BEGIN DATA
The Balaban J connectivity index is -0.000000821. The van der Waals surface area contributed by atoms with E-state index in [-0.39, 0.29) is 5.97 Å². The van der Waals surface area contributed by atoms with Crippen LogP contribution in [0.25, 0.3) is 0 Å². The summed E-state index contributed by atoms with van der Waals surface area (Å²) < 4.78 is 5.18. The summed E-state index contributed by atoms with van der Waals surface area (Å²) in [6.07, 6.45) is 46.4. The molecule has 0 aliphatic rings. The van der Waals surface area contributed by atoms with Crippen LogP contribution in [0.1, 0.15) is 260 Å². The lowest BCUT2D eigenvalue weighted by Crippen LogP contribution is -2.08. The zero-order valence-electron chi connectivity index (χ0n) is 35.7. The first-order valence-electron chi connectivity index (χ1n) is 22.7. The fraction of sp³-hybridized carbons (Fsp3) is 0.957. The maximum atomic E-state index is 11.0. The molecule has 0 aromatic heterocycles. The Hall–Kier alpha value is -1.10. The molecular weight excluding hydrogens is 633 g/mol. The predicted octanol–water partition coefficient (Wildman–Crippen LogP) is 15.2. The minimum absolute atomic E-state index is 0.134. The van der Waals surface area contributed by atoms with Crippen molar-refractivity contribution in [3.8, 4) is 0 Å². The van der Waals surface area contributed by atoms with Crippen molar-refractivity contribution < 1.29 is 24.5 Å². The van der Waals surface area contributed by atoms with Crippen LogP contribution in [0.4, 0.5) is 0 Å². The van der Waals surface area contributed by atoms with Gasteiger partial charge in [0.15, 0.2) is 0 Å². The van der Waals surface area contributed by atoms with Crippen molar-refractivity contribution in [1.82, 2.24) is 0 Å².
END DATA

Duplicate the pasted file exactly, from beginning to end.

The Balaban J connectivity index is -0.000000821. The van der Waals surface area contributed by atoms with E-state index in [-0.39, 0.29) is 5.97 Å². The van der Waals surface area contributed by atoms with Crippen LogP contribution in [0.25, 0.3) is 0 Å². The summed E-state index contributed by atoms with van der Waals surface area (Å²) < 4.78 is 5.18. The summed E-state index contributed by atoms with van der Waals surface area (Å²) in [6.07, 6.45) is 46.4. The molecule has 0 aliphatic rings. The van der Waals surface area contributed by atoms with Crippen LogP contribution in [0.1, 0.15) is 260 Å². The lowest BCUT2D eigenvalue weighted by Crippen LogP contribution is -2.08. The zero-order valence-electron chi connectivity index (χ0n) is 35.7. The first-order valence-electron chi connectivity index (χ1n) is 22.7. The fraction of sp³-hybridized carbons (Fsp3) is 0.957. The maximum atomic E-state index is 11.0. The molecule has 0 aromatic heterocycles. The Hall–Kier alpha value is -1.10. The molecular weight excluding hydrogens is 633 g/mol. The predicted octanol–water partition coefficient (Wildman–Crippen LogP) is 15.2. The minimum absolute atomic E-state index is 0.134. The van der Waals surface area contributed by atoms with Crippen molar-refractivity contribution in [3.8, 4) is 0 Å². The van der Waals surface area contributed by atoms with Crippen molar-refractivity contribution < 1.29 is 24.5 Å². The van der Waals surface area contributed by atoms with Crippen LogP contribution in [0.4, 0.5) is 0 Å². The van der Waals surface area contributed by atoms with Gasteiger partial charge in [0.15, 0.2) is 0 Å². The van der Waals surface area contributed by atoms with Crippen molar-refractivity contribution in [1.82, 2.24) is 0 Å².